Modeling agricultural recycling systems for system size and economic potential

Date

2007-12

Journal Title

Journal ISSN

Volume Title

Publisher

Texas Tech University

Abstract

Water is one of the most valued natural resources, and its availability for consumption varies considerably within any region. Recycling water and biomass through reuse systems can help preserve finite available resources for future generations. An approach to achieve this goal is through modular production systems. These types of systems can be developed to utilize recycling technologies to preserve resources and enhance economic development as well as the quality of life, particularly for rural areas. Livestock waste, aquatic plants, fish, and feed for livestock might seem to be unrelated at first glance, but when combined in a modular production approach they become an effective approach to recycling water and biomass along with developing rural economics.

A modular production system concept is applied, using existing scientific knowledge and technologies, to connect these components into a self-sustaining, environmentally-friendly system. In this study the modular production system is composed of growing aquatic plants from livestock waste, feeding pond fish with a portion of these aquatic plants, then harvesting the plants and the fish to mix with agricultural biomass (cotton waste) to form a high protein content feed ration. The feed ration will then be used for livestock feed and the purified wastewater from the system will be reused to initiate the cycle once again.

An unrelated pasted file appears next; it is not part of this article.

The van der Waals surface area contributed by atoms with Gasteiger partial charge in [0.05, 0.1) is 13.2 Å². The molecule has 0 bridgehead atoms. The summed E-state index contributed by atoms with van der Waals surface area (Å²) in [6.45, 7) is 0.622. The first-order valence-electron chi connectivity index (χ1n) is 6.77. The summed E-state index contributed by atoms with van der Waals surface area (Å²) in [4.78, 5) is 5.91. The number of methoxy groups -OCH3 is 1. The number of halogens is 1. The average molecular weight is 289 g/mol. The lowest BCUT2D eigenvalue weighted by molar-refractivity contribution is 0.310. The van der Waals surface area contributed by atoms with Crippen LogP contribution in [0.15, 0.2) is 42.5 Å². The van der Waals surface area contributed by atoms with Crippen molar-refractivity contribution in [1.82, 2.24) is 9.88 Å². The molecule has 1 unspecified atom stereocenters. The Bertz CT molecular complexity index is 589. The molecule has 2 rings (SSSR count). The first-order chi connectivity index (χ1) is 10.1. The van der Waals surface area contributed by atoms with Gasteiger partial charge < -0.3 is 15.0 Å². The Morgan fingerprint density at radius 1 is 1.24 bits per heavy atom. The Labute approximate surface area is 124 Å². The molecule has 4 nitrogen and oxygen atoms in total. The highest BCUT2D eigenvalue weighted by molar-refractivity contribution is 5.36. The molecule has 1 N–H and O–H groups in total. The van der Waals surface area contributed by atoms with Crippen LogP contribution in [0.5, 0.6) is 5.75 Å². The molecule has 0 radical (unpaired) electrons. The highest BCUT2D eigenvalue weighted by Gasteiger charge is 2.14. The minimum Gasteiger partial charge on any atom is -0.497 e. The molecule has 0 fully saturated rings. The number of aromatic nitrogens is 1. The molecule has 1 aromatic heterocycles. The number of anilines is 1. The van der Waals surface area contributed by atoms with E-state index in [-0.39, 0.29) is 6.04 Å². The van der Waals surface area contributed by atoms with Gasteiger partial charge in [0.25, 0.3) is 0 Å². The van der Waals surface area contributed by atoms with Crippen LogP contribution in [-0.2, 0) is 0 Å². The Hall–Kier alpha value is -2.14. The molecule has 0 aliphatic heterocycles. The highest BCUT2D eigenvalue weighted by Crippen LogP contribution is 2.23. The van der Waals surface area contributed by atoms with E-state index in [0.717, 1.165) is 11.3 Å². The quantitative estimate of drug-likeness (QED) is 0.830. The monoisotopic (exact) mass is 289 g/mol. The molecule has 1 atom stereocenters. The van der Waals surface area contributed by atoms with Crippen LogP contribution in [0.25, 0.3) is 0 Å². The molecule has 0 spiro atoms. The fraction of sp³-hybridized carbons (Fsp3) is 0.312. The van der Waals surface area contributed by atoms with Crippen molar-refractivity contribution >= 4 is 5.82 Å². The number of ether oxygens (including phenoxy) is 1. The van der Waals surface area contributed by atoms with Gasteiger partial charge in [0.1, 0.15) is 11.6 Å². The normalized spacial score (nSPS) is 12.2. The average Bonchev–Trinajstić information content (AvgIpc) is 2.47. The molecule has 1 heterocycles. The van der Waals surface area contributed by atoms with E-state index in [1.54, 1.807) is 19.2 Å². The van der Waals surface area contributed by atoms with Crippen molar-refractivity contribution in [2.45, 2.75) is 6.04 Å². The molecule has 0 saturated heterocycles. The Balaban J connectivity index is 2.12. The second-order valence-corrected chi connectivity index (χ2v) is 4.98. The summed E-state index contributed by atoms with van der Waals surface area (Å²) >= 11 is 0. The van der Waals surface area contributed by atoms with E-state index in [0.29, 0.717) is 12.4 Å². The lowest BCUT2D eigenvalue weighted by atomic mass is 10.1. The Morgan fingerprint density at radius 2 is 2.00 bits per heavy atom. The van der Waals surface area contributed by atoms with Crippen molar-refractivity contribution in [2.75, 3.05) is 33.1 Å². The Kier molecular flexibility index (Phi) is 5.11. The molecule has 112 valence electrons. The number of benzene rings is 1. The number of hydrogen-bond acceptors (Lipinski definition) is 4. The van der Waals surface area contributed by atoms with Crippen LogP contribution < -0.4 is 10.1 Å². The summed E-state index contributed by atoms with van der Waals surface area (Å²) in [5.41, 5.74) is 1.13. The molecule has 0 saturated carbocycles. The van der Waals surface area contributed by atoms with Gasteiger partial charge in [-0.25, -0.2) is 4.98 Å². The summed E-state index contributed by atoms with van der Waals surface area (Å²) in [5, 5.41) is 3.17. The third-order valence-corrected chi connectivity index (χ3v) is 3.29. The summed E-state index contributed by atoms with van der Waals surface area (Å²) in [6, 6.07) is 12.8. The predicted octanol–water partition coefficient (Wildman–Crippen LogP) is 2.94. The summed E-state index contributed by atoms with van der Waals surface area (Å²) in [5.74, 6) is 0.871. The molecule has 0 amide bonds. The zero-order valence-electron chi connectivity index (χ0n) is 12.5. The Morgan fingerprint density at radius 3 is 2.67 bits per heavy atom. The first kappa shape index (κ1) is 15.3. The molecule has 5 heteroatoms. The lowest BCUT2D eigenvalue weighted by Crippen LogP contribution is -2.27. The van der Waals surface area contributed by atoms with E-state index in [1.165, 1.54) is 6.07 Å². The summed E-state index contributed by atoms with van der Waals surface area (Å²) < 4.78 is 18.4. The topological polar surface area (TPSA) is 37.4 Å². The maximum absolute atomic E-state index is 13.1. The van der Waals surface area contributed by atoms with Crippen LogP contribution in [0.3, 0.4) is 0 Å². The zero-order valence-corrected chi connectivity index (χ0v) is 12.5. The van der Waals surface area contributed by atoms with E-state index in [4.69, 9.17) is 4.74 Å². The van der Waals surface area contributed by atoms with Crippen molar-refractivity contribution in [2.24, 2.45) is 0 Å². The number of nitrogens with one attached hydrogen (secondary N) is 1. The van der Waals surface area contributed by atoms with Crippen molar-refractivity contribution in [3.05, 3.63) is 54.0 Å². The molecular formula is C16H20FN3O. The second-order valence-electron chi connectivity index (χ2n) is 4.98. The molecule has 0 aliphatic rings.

The objective of this study is to investigate the viability of these modular systems for real life application. The various scenarios and the cost feasibility of a modular production system are examined. Economic analyses and modeling are conducted on the estimated costs of raw material, equipment, labor, and transportation. The resulting model shows that the modular systems approach is a promising alternative solution to economic, environmental, and social issues for rural areas, although the specific system modeled is not itself economically feasible.

Description

Citation